It was Magnus Carlsen’s day, literally, in the penultimate round of the 9th Bilbao Masters Final in the Spanish Basque Country. With his fourth win of the tournament, he secured his third Bilbao Masters title with the luxury of a round to spare. And not only that, in the process he finally ended the odd anomaly in the game today of beating the only player he’s never beaten at classical chess before, namely the hapless Russian-born Dutchman, Anish Giri.
It was five and a half years ago at the Tata Steel tournament in Wijk aan Zee when Giri won the first game between the two, and there had only been draws ever since. But just like Hikaru Nakamura’s jinx against Carlsen came to an end in the opening round in Bilbao, likewise Carlsen’s Giri jinx had to end - and with the normally rock-solid Dutchman in a rut, Carlsen admitted he had “gambled a bit” in getting the win as, psychologically, his opponent was in “bad shape.”
Carlsen certainly took liberties in the position as he constantly pressed and probed until Giri finally cracked. Carlsen’s fourth win was only the seventh decisive game of the tournament, and he’s now featured in five of them! And by going 6-points clear of Nakamura at the top, Carlsen’s victory with a round to spare will undoubtedly prove to be a massive confidence-booster for him ahead of his title defence in November against Sergey Karjakin.
And the world champion is now on course to easily break Garry Kasparov’s record of supertournament victories. Carlsen has now won 28 (so far!) supertournaments to open a lead of five ahead of former champions Vishy Anand and Vladimir Kramnik. Kasparov head’s the list with a career-best 40 victories, but Carlsen - who is far ahead of Kasparov’s at the same age - has time on his side to now have that record firmly in his sights.
1. Magnus Carlsen (Norway) 16/27; 2. Hikaru Nakamura (USA) 11; 3-4. Wei Yi (China), Wesley So (USA) 10; 5. Sergey Karjakin (Russia) 8; 6. Anish Giri (Netherlands) 6. (In Bilbao, the three-point soccer rule applies for a win, with 1 point for a draw).
GM Magnus Carlsen - GM Anish Giri
9th Bilbao Masters Final, (9)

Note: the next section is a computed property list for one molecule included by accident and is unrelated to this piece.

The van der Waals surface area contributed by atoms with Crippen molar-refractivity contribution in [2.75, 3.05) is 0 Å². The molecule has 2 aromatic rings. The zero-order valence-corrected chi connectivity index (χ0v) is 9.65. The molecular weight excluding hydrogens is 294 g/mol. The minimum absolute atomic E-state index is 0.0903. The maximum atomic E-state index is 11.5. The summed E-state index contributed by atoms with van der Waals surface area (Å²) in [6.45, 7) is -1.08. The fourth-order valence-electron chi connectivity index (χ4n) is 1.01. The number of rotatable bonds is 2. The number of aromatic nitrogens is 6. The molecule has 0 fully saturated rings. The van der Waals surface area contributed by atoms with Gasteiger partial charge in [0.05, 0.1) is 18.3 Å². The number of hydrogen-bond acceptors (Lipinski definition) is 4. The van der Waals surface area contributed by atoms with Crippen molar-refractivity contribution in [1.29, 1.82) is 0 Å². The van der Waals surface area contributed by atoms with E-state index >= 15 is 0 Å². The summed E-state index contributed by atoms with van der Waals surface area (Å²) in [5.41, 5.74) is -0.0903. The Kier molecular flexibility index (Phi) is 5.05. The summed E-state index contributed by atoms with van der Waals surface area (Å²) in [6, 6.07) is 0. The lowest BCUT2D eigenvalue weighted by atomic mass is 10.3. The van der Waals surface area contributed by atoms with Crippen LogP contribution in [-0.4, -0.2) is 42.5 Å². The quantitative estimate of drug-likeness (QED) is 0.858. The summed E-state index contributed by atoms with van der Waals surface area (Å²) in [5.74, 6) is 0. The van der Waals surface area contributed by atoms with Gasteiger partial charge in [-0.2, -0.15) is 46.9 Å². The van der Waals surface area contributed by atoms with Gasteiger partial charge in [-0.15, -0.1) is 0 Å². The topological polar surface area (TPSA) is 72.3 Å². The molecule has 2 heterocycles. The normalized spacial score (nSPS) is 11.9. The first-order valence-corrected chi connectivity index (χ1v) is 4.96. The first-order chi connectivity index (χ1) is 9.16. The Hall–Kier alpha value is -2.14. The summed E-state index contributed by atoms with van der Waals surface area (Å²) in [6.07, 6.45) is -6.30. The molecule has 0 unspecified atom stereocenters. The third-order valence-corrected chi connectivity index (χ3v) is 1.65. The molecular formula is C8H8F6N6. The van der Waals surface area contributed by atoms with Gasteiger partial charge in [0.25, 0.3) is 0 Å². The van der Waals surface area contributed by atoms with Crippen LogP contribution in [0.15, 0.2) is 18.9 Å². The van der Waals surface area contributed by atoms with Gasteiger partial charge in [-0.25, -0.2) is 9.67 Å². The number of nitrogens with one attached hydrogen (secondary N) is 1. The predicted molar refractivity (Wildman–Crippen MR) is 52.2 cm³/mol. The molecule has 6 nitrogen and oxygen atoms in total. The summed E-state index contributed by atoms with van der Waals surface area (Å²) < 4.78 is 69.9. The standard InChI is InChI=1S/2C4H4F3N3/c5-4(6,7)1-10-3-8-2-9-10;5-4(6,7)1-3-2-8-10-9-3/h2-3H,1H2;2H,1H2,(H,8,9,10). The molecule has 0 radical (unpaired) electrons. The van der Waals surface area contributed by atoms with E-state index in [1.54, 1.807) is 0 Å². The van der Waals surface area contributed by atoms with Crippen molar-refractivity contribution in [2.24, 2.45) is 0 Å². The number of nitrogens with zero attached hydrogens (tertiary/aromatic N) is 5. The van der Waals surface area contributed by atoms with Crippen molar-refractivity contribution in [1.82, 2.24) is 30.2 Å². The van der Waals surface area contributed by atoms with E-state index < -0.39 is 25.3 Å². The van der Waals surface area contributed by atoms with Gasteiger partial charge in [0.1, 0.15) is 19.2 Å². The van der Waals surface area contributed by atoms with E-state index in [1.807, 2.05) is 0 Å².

1.d4 d5 2.Bf4 This is what is known as "The Modern London", or indeed The Agile London System, according to the latest New in Chess book on it. Basically, it's the club-player's favourite of the easy-to-learn London System that’s been adopted successfully by Carlsen into his repertoire, the difference being that White differs the development of the Nf3 for a while and hopes to benefit from the delay. 2...Bf5 3.e3 e6 4.Bd3 Bxd3 5.Qxd3 c6 6.Nd2 Nf6 7.Ngf3 Be7 8.0-0 0-0 9.h3 Nbd7 10.a4 c5 11.a5 c4 12.Qe2 b5 13.axb6 axb6 14.Ne5 Nxe5 15.dxe5 Nd7 16.Qg4 Re8 17.h4 f5 18.Qh3 Rxa1 19.Rxa1 c3 Fear is the biggest reason why Giri doesn't take the pawn on h4. He's having a bad tournament, and he fears that Carlsen has an attack. So fear is playing a big part here on the psychological approach from Carlsen - and here, Giri could well be right to fear what would happen if he took on h4. 19...Bxh4 20.g4! (This is the best chance, as it brings White's queen more into the attack, and also creates a weakness on e6 that Carlsen can exploit. And not 20.Nf3 Be7 21.Ra7 b5! 22.Qh5 g6 23.Qh6 Bf8 24.Qh2 Bc5!) 20...g5!? (If 20...fxg4 21.Qxg4 Now Ra7 is a problem, as it threatens Rxd7 and Qxh4, as the Black bishop can't return to e7 due to Qxe6+.) 21.Nf3!? gxf4 22.exf4 and it is all beginning to look "messy", but Carlsen probably has enough here to hold the position. 22...Be7 23.gxf5 exf5 24.Ra7 and with Carlsen's rook active on the seventh, his knight ready to swing into d4, and f5 under attack, I can't see how Black can consider winning this; and equally, I can't see Carlsen winning it either without the help of his opponent. But ultimately, when you have lost your confidence at the board, you would fear facing this sort of messy position against Carlsen. 20.bxc3 Qc7 21.c4! Carlsen doesn't want to let Giri's queen into the game by coming to c3. 21...Nxe5? Giri cracks. He had to play 21...dxc4 22.Nf3 and allow Carlsen's knight to come to d4 where it will hone in on the e6 weakness. And ultimately, there's now not much in the position anymore, as Black will have to reinforce his defence of e6, and White will try to keep the pressure on it. But Carlsen's gamble against Giri looks to have paid off, as the pin on the knight turns out to be a major headache for the Dutchman. 22.Qg3 Bd6 23.cxd5 A rare oversight from Carlsen, whose normally alert antenna failed to spot 23.c5! bxc5 24.Ra6! and there's no way to stop Rxd6 and Bxe5 and two pieces for the rook - and in a position where the pieces are much stronger than the rook. 23...exd5 24.Nb3 Carlsen's knight is heading for the wonderful d4 outpost where it dominates Black's three weak pawns on b6, d5 and f5. He may be two pawns down, but he has superb compensation for them. 24...Qxc2 The alternative was 24...Qc3 but after 25.h5 Black is more or less forced to take on c2 (as happens in the game), the only difference being that White has got h5 in for free. 25.Nd4 Qc8 If 25...Qc3 26.Rd1 Qc8 (And not 26...Qc7?? 27.Nxf5 wins.) 27.Rb1 Qd7 28.Qh3 and the weakness on b6 and f5 will see Carlsen picking up one, perhaps two pawns, while having the better-co-ordinated pieces to press on for a win. 26.h5 Qd7 27.Rb1 Bc7 28.f3 Prophylaxis. With Giri left in a bind trying to escape the pin from the queen and bishop, Carlsen casually plays f3 that prevents any future hopes of Black playing a saving ...Ng4(+). 28...Qf7 29.Ra1! Carlsen is again returning to the theme of Ra7 and pressure along the seventh rank. 29...Bd6 30.Ra6 Qxh5? For the second successive game, Giri totally loses the thread of the game, as he gets frustrated by the pin and wants to be free from it. But his only hopes of staying in the game was with 30...Qb7! as Carlsen has no forcing win with 31.Nxf5 Nxf3+! 32.gxf3 Bxf4 33.exf4 Rf8! and the game is equal. 31.Rxb6 Nc4 32.Rxd6 Nxd6 33.Bxd6 Rxe3 34.Be5 Quicker would have been 34.Qf4 Re1+ 35.Kf2 Ra1 36.Nxf5 Ra2+ 37.Ke3 Qe8+ 38.Ne7+! Kh8 39.g4 and Carlsen is easily winning this: With g4, he's looking to push g5-g6 etc with serious mating threats; and it is also difficult for Giri to somehow get his queen into the game for a series of checks, as the knight covers c8 and the bishop b8. This is almost resignation stage. 34...Qg6 If the queens are exchanged, Giri can easily hold the draw here even if he loses the pawns on d5 and f5. For Carlsen, the mission is to keep the queens on the board. 35.Qf4 Re1+ 36.Kf2 Ra1 37.Qd2 Ra8? A blunder right at the time control. Giri had chances of staying in the game by opening lines to the White king with the more practical attempt of 37...f4! 38.Ne2 (38.Qxf4 Qb1 39.Kg3 Qg6+ 40.Kf2 Qb1 and a repetition.) 38...Qb6+ 39.Bd4 Qa5! 40.Nc3 Qa6! 41.Qxf4 Qf1+ 42.Kg3 Qe1+ 43.Kg4 h5+ 44.Kf5 (44.Kxh5 Ra6 45.Nxd5 Qh1+ 46.Kg5 Qxg2+ 47.Qg4 Qxg4+ 48.fxg4) 44...Ra6 and White's king is in dangerous waters, and this will be enough for Black to find a repetition or exchange of queens that will safeguard the draw. 38.Nxf5! (See Diagram) Taking full advantage of Qxd5+ winning either the rook and queen with mate; or merely just the Black queen. 38...Qe6 If 38...Qxf5 39.Qxd5+ Kf8 (39...Kh8 40.Qxa8+ Qf8 41.Qxf8#) 40.Bd6+ wins the house. 39.Qg5 g6 40.Nh6+ Kf8 41.Ng4 Ke8 42.Nf6+ Kf7 43.Nxh7 Ra4 44.Qd8 Ra2+ 45.Kg1 1-0 Giri resigns, as he's going to get mated or lose his queen: 45...Qxe5 (45...Qe7 46.Qxd5+ Ke8 47.Nf6+ Qxf6 48.Bxf6) 46.Qf8+ Ke6 47.Qe8+ Kd6 48.Qb8+ Ke6 49.Nf8+ winning.